In the first of a series, this article examines the impact of the Derby case on how local authorities should apply and charities can claim business rate relief.
HMRC’s approach to underpayment of the National Minimum Wage (NMW) is getting tougher and shows no sign of abating. With the 6.2% increase to NMW announced on 31 December 2019, employers will need to be increasingly careful not to inadvertently fail to pay NLW. Compliance is not as straight forward as you may expect.
The Low Pay Commission’s (LPC) 2019 report on non-compliance urges the Government “to use all available opportunities to improve the measurement of underpayment, and to investigate new methodologies for assessing the scale of non-compliance”. While most of us would applaud the principle of paying workers a decent wage for work completed, the complexity of the calculations required, especially in the health and social care sector, makes it hard to put the principle into practice.
The LPC’s report shows some clear trends. There is an increasing rate of underpayment; in 2018, an estimated 22.4% of workers entitled to the NMW were paid less than what they were owed. To counter these figures, the Government has increased its compliance enforcement budget, and more than £15.6m in payment arrears were identified last year and £14m in fines were levied. Employers can now be fined up to 200% of the value of the underpayment. The Government has continued its “name and shame” policy of non-compliant employers. The most recent list has approximately 20 health and social care employers on it and monies owed range from £161 to £55,000.
NMW regulations are a little like the iceberg that sunk the Titanic. Most employers are now aware of the NMW rates and largely committed to rewarding staff appropriately. However, employers are increasingly finding that it is what lies beneath the headline payment figure which sinks them. Seemingly compliant employers need to be wary of payments, taken out of workers’ wages, which may result in wages dipping beneath the statutory rate. Examples of these are administration fees for attachment of earnings orders and DBS checks, lost security fobs and keys, and unpaid hours for mandatory training courses.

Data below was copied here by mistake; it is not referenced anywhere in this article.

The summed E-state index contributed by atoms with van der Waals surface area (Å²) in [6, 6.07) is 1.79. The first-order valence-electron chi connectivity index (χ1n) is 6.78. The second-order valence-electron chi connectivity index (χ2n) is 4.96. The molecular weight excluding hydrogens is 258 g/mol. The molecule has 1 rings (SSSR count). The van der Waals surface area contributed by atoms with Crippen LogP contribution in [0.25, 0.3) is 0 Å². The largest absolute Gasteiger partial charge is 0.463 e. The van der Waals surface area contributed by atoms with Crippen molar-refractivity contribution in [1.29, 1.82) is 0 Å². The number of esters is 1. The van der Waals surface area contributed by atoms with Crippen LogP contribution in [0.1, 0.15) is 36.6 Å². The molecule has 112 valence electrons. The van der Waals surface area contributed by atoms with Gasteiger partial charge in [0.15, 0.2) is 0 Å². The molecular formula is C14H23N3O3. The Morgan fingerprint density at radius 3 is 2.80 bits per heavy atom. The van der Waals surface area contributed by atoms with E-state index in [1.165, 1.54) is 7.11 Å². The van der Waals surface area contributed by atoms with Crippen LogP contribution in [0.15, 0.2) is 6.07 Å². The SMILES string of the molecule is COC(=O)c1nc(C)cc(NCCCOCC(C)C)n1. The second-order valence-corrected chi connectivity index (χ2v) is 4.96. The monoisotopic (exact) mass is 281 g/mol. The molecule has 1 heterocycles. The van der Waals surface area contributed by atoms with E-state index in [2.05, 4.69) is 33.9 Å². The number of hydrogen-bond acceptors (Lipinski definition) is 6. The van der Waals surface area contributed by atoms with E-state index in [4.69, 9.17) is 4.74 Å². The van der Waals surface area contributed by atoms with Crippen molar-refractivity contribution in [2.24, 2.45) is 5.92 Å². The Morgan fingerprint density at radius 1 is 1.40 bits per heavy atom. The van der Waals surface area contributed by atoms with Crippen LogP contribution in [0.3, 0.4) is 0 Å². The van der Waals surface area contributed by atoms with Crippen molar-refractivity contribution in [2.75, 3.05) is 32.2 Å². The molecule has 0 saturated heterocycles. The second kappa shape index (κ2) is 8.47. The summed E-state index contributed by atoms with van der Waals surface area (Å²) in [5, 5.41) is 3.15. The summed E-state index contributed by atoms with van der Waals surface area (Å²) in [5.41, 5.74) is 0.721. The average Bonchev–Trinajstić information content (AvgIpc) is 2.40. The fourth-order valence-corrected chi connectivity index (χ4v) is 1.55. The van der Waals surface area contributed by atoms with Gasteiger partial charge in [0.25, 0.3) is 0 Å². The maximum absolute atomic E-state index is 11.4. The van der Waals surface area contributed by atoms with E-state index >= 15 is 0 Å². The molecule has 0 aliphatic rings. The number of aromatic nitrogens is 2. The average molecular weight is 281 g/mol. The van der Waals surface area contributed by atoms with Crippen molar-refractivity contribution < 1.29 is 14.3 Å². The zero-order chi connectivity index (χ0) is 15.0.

Rather appropriate to the analogy, Iceland, the supermarket chain, is facing a £21m back pay claim from the HMRC. Its staff can participate in a voluntary savings scheme run by their employer. Workers elect to have money from their wages paid into a savings account which can be withdrawn at any time, usually at Christmas. However, HMRC has argued that as the money is taken out of the workers’ wages and so often takes them below the pay threshold the supermarket is non-compliant. The Government has responded to the issue of NMW and salary sacrifice schemes with a consultation document which closed on 1st March 2019 and Iceland is appealing the decision.
HMRC is also in dispute over Iceland’s shoe policy. Workers in the supermarket’s warehouse have safety shoes provided free of charge, but retail staff are asked to wear sensible shoes which they must purchase themselves. HMRC argues that the necessary purchase of “sensible shoes” means that workers pay will dip below the NMW threshold. Similarly, other high street names such as Accessorize and Wagamama are in the spotlight for requiring their workers to adhere to worker funded dress codes. HMRC now argue that a requirement to wear black trousers means employees’ spend on the trousers reduces eligible pay.
However, Middlesbrough FC has succeeded at the Employment Appeals Tribunal (EAT) in arguing that their scheme, whereby they deducted the cost of a season ticket from wages, did not breach NMW thresholds. The EAT found that the deductions were permitted under the legislation, which was good news for the club, but creates a rather confusing and unpredictable landscape for other employers seeking NMW compliance.
How can we help?
A spokesperson for the HMRC has acknowledged that “the legislation does not draw a distinction between breaches arising from uncertainty or mistake and deliberate underpayment which means HMRC has no discretion to makes these distinctions either”.
The burden on employers in the health and social care sector to correctly apply the legislation in a myriad of different situations with associated complexities is a heavy one. Anthony Collins Solicitors offers a bespoke sector-specific service which includes the following;
- A review of your current approach and practices, most notably regards to record-keeping, allowances and top-ups, travel time, training, on-call arrangements and sleep-ins and salary sacrifice and deductions ready for possible HMRC inspection;
- Discussion on recent case law, e.g. Mencap case and sleep-ins, and how that might affect your compliance;
- Support through an HMRC inspection including appeals against Notices of Underpayment; and
- Defence of Tribunal Claims.
For more information
For more information, please contact Matt Wort.
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